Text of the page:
Good morning and greetings, season finale fans. As some of my
followers in cyber space may have picked up on, every once in a while I have to force myself to relax, which inevitably leads to some TV research. I try to limit myself to under 50 shows a week, which includes sports, sitcoms, dramas, late night, national news, fake news, and any news magazine program involving true crime. It’s a tireless, daunting task, but as I’ve asked myself many times as I zip through the commercials, “If not me, then who?” It’s like being on a mission from Neilson gods.
So when I read this story last week, it hit me like a ton of Philadelphia cream cheese bricks. In a article written by Carla K .Johnson for the Associated Press, Eugene Polly, who is credited with perhaps the world’s greatest invention besides the Slinky, died last Sunday in Chicago at the age of 96. His invention, the first wireless TV remote control, began as a luxury, but with the introduction of hundreds of channels, it became a necessity, much like my Ultra Plush electrically heated toilet seat.
Back in the black and white days in 1955, if you wanted to switch channels from the Phil Silvers show to The Honeymooners, you had to do what the early pioneers and Donner party did. You had to get up off the couch stroll across the room and turn a knob. For the youth of today, this would be considered prehistoric. It would be like living with a modern stone age family like the Flintstones, except there was no yabba dabba doo time.
But then came Eugene Polley’s miracle invention. Thanks to Geno, you could purchase a new Zenith television with a wireless remote control called the Flash-Matic. It was a green, ray gun-shaped contraption with a red trigger that was very temperamental, requiring precise angling to work successfully. It was a huge advancement from Zenith’s first TV remote, a device called the “Lazy Bones,” which was connected to the TV set by a wire cord. With the Flash-Matic, it was channel surfing city.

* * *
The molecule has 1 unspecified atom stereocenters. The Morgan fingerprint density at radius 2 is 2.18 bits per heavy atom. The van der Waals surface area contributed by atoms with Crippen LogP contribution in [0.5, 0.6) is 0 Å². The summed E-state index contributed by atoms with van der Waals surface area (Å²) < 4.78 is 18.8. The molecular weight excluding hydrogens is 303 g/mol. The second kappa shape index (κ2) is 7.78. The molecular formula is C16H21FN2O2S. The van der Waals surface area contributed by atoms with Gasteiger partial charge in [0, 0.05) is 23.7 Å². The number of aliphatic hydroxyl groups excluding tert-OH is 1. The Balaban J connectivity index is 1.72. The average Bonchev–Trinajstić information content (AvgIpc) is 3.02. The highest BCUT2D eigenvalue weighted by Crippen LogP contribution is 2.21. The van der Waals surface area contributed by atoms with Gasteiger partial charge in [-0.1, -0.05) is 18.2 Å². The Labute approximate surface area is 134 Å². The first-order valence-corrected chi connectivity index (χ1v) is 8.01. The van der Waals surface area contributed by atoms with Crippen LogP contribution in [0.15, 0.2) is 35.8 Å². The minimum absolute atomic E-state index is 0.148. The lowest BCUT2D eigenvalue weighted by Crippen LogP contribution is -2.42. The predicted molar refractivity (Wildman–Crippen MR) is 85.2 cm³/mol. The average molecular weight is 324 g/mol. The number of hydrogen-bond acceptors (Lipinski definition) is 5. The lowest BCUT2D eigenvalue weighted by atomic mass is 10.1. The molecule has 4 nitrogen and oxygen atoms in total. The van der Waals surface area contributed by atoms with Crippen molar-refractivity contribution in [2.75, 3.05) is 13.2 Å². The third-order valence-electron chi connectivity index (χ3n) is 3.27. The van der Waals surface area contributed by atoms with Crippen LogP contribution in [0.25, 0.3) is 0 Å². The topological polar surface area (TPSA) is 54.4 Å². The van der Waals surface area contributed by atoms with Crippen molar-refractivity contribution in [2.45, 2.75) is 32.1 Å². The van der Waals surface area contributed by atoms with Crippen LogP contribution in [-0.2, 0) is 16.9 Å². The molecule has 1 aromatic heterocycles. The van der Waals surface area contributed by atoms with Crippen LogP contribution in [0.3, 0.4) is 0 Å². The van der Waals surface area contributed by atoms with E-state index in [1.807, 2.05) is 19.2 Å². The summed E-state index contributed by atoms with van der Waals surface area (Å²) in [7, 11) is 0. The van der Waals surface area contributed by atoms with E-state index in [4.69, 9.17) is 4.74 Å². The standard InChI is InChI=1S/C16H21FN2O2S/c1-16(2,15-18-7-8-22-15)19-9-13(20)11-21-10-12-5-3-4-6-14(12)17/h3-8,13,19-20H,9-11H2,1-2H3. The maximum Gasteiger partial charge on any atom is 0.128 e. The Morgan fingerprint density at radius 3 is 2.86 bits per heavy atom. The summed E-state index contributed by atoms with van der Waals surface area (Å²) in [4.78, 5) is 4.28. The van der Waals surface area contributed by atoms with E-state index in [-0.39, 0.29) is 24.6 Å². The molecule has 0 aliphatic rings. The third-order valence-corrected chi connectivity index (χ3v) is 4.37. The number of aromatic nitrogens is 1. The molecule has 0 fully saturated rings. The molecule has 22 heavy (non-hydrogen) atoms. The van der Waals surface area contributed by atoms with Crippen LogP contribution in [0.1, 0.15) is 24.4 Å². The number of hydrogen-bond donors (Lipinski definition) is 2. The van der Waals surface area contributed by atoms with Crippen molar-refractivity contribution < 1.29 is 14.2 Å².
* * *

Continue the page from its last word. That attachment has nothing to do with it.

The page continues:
The advertising at the time promised “TV miracles.” Zenith and the Parent Televison Council claimed the “flash tuner” was “Absolutely harmless to humans!” And most intriguing of all: “You can even shut off annoying commercials while the picture remains on the screen.” Gadzooks and great balls of fire, this man was a genuis. Now if he had just invented something that could help me find my remote, I’d be in TiVo heaven.
Polley’s Flash-Matic pointed a beam of light at photo cells in the corners of the television screen. Each corner activated a different function, turning the picture and sound off and on, and changing the channels. This is beyond my realm of understanding, as I still don’t know how the TV picture gets inside the screen. Or how cell phones can work so quickly or computers come up with searches instantaneously. Or as George Orwell once told me, “He who controls the present, controls the past. And he who controls the past, remote controls the future.”
To wrap this up, here’s a thought from David Lazarus at LATimes.com. “Gush all you want about Facebook, Twitter and other recent tech innovations. I’d stack Eugene Polley and his TV remote against all of them. After all, which would you be more willing to give up –Facebook or your remote? … Thought so.” Dave, I couldn’t have tweeted that better myself.
Moving along, last Wednesday, as I walked along West Cliff on a low tide morning, I spotted two great blue herons standing in the sea grass. I looked on in amazement, as over a period of 27 years, I could count on three fingers the numbers of herons I had actually spotted in the ocean. I didn’t have my camera with me, but I returned to one of the locations the next day and there it was (photo #1.) I’ve included three other photos of some great blues from over the years to keep this great bird company.
In other aviary news, the comorants have set up shop and built their nests at the end of West Cliff Drive (photos 5 & 6,) just outside of Natural Bridges State Beach. The females will lay their eggs, the babies will hatch and their will be new life along the cliff. It’s a reassuring sight to see on a daily basis, and I’ll keep you updated as to when the storks arrive.
PHOTO: A great blue heron along the shoreline of West Cliff Drive.
To check out these photos, click on http://www.SunriseSantaCruz.com